Following months of discussion, the German federal government announced its decision on Wednesday to offer incentives to buyers of electric cars.
“We are providing the impetus to quickly raise the number of e-cars on German roads,” said finance minister Wolfgang Schäuble, at a joint press conference of the finance (BMF), economics (BMWi) and transport (BMVI) ministries. At the same time, economics minister Sigmar Gabriel admitted the government’s previously stated target of one million electric cars by 2020 might not be reached: “How close we will get, we will see.”
Transport minister Dobrindt said the incentives were aimed at kick-starting growth in the e-car sector. “With this programme, we aim to reach the critical mass of 400,000 e-cars, which is 1 percent of the total of cars on German streets, so that market forces can then start working.”
The federal government and the auto industry will each invest 600 million euros in direct incentives by 2019. Buyers of purely electric cars will receive a premium of 4,000 euros, or 3,000 euros for hybrids – at a maximum list price of 60,000 euros. Customers will receive the premium only if the manufacturer agrees to pay half. Daimler, VW and BMW have already agreed to the plans. Foreign carmakers are also invited to join the scheme.
Original plans for a 5,000-euro premium were revised down because of objections from the auto industry, Schäuble said. With the new concept, the total budget of 1.2 billion euros will be enough to subsidise up to 400,000 e-cars. The government is to invest an additional 400 million euros in charging station infrastructure, and the federal vehicle fleet. There was no final decision on tax incentives.
Answering criticism that a buyer’s premium to support low-emission mobility would largely benefit the same auto industry that manipulated emissions tests, finance minister Schäuble said: "We are not, first and foremost, supporting the car companies, but e-mobility."
Gabriel added: “We demand a culture change within the automobile industry."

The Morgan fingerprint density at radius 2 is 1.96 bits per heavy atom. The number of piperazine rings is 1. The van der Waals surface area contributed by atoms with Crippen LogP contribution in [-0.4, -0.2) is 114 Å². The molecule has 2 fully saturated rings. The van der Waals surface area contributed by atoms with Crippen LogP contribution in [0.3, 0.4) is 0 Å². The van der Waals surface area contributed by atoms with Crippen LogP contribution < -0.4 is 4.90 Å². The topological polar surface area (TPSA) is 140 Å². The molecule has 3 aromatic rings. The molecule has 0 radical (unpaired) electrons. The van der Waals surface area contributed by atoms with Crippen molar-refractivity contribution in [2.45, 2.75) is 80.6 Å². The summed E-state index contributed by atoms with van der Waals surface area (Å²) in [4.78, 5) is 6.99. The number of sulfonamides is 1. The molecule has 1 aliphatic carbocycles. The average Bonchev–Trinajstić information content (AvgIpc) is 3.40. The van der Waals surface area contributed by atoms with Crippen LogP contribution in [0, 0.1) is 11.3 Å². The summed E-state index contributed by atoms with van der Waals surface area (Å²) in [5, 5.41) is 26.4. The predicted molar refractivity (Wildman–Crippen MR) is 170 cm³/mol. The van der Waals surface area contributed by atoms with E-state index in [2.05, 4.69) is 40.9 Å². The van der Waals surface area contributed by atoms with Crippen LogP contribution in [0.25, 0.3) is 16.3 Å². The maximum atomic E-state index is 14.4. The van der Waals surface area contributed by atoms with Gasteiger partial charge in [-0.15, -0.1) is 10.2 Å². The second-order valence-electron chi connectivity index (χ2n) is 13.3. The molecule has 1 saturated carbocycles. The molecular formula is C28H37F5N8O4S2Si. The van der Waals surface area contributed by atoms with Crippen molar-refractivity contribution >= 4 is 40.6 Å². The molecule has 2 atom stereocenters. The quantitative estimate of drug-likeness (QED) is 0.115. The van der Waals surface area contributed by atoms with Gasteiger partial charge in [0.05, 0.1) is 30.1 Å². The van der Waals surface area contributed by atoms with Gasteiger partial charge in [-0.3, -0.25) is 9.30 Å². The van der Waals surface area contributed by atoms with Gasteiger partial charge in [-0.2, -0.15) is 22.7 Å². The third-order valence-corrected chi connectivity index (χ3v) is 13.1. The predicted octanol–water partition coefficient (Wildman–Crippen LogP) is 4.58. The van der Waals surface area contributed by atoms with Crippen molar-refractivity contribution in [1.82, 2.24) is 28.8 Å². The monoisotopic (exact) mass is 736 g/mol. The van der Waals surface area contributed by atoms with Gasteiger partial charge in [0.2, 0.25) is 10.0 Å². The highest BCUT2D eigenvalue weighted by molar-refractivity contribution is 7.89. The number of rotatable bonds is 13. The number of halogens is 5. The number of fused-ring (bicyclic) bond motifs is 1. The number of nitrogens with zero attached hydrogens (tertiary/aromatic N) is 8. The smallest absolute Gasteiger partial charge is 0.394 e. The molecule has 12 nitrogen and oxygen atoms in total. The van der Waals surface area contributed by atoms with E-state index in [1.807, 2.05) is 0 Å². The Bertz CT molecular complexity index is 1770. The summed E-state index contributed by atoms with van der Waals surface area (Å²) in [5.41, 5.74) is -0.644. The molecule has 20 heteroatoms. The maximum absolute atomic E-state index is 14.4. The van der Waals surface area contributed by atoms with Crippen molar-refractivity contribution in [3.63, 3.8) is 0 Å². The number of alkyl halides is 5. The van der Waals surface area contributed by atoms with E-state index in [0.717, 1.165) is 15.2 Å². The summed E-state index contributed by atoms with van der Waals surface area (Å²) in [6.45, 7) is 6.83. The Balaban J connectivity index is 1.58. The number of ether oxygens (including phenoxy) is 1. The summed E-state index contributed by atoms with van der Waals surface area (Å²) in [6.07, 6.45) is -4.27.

Asked about resistance to the plans from the CDU/CSU conservative parliamentary group, as well as from the finance minister himself, Schäuble said: “We will need some more persuasive efforts, but I'm convinced that the CDU/CSU group - including me - will support the programme.”
The federal cabinet is expected to approve the programme in mid-May.
First reactions from politicians, civil society and industry associations:
German Energy Agency (dena) chairman, Andreas Kuhlmann, welcomed the government’s decision, saying it “straightens things out for everyone – politics, industry, trade and customers”. He added that innovative companies are key to the energy transition in the transport sector.
Friends of the Earth Germany (BUND) president Hubert Weiger objected to the government proposal in its current form, calling for energy efficiency and the kind of electricity used to power the cars to be taken into account. Otherwise, the plan would not “achieve effects that protect the environment or the climate”.
The German Association of Energy and Water Industries (BDEW) said development of publicly accessible charging station infrastructure was crucial for the success of e-mobility. In a press release, managing director Martin Weyand welcomed the current plans, but called for longer-term development beyond 2020.
The Green Party’s representative in the Bundestag, Anton Hofreiter, criticised the government proposal as a half-hearted attempt at an energy transition for the transport sector, shouldered by the public. He called for more holistic reforms. “What would be right: If the owners of big and expensive fuel guzzlers paid. We urgently need to reform vehicle tax. […] We need a strategy where we can embed the buyer’s premium – the switch to e-cars – in a stronger expansion of public transport.”